Saturday, July 12, 2008


Austin, Texas 1971

A few days ago while having a discussion about Lee Friedlander, the question was put to me: I don't mean to imply that you are old, Frank. But, what was your reaction when Friedlander's work was first being shown? I answered by saying: I might be too old to remember that far back.....ya' know? ;-) Probably a bit quizzical. I became aware of Friedlander about the same time I met Winogrand, and had been heavily exposed to the FSA and WPA photographers via Russell Lee. I think I've always had an eye for the off-beat, the unusual, things observed that make me do a double-take. Not things hidden, but commonplace things so common that very few people take notice, or just do not understand the weirdly profound moment right before them. (Not to imply that I understand, but am enough aware to make a picture!) You could say that I was lucky, because I sorta' got exposed to all those post war (WW-II) photographers -- those mentioned above, and Smith, Eisenstaedt, Doisneau, Levit.....the list is long. I don't think that Friedlander struck me as all that weird, or different. Or even radical at the time. I was getting past my Ansel is God era, and beginning to look more to what was happening on the street. Up front, I am no Friedlander, nor do I pretend I'm other than myself. But you can see here from this group of images made from 1969-73, and exhibited in 1974, that all those street photographers had some effect on me. What it mostly says about me is that I've been doing this a long time, and don't really remember the first time I became aware of Friedlander. Back when I started to think more seriously about photography as a means to understand my surroundings in a visual sense, I carried a camera with me everywhere I went. And I mean everywhere. If I was turned in for the night, the camera slept beside me on the bedside table. This was back in the late '60s and early '70s, I went through the Leica M2 phase, the Nikon F phase, etc., but settled on as a "carry around" the little Canonet QL 1.9 35mm camera which sported a 40mm f/1.9 lens and an automatic exposure system. Where the lens was quite good, like all auto-exposure systems in those days, that part didn't work too well. But the camera's biggest asset was it's size -- about half the size of a Leica M2 and only half the weight, too. I see there are several of these cameras still available on eBay for around $20. Light meters probably don't work, but that is no biggie -- might have to get me one to play with. I'd have to buy some Tri-X film to go in it, however -- something I haven't done in about four years.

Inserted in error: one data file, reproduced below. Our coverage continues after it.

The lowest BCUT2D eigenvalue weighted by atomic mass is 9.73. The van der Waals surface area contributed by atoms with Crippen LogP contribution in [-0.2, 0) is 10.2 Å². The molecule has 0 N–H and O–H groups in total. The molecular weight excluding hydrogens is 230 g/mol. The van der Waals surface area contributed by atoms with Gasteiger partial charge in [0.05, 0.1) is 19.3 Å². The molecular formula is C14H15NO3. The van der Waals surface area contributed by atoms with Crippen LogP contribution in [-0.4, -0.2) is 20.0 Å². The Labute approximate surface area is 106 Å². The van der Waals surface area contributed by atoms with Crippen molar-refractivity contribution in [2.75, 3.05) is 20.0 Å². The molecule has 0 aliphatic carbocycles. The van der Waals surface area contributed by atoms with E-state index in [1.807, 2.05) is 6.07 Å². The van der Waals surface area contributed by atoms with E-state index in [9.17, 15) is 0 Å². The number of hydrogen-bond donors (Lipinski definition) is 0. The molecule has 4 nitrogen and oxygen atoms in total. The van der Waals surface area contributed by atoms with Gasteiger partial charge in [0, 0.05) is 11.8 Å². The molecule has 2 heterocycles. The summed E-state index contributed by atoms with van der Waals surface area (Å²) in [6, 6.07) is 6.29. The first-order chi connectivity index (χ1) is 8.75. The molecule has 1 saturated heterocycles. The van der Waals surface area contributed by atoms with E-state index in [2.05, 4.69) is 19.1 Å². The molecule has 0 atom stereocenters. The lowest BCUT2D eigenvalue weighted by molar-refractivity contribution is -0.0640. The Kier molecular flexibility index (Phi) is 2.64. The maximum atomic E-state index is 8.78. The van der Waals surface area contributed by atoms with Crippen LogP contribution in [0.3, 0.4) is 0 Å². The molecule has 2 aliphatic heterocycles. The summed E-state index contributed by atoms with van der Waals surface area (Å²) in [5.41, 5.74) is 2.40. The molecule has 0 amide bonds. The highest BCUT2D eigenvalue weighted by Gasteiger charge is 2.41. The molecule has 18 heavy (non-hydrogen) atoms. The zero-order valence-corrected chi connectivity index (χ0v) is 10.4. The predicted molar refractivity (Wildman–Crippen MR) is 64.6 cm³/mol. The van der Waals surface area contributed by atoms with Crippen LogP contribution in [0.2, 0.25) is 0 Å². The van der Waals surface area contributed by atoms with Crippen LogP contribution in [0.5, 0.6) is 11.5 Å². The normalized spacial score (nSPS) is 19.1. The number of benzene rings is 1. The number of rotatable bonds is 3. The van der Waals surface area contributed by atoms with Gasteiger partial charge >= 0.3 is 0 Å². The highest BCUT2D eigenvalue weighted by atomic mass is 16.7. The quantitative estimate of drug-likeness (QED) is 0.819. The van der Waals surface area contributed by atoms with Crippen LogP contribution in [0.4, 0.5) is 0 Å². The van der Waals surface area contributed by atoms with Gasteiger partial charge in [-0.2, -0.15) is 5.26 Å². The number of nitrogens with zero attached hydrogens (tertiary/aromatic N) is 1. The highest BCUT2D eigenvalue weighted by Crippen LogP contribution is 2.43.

1 comment:

Bridgie said...

Frank, I really am loving looking at the "really old stuff" album. Sometimes, I think, whether we know it or not, at certain times in cultural life, certain things are just in the air, so to speak. People all over the world thinking about the same thing, exploring their ideas on it in their own ways...

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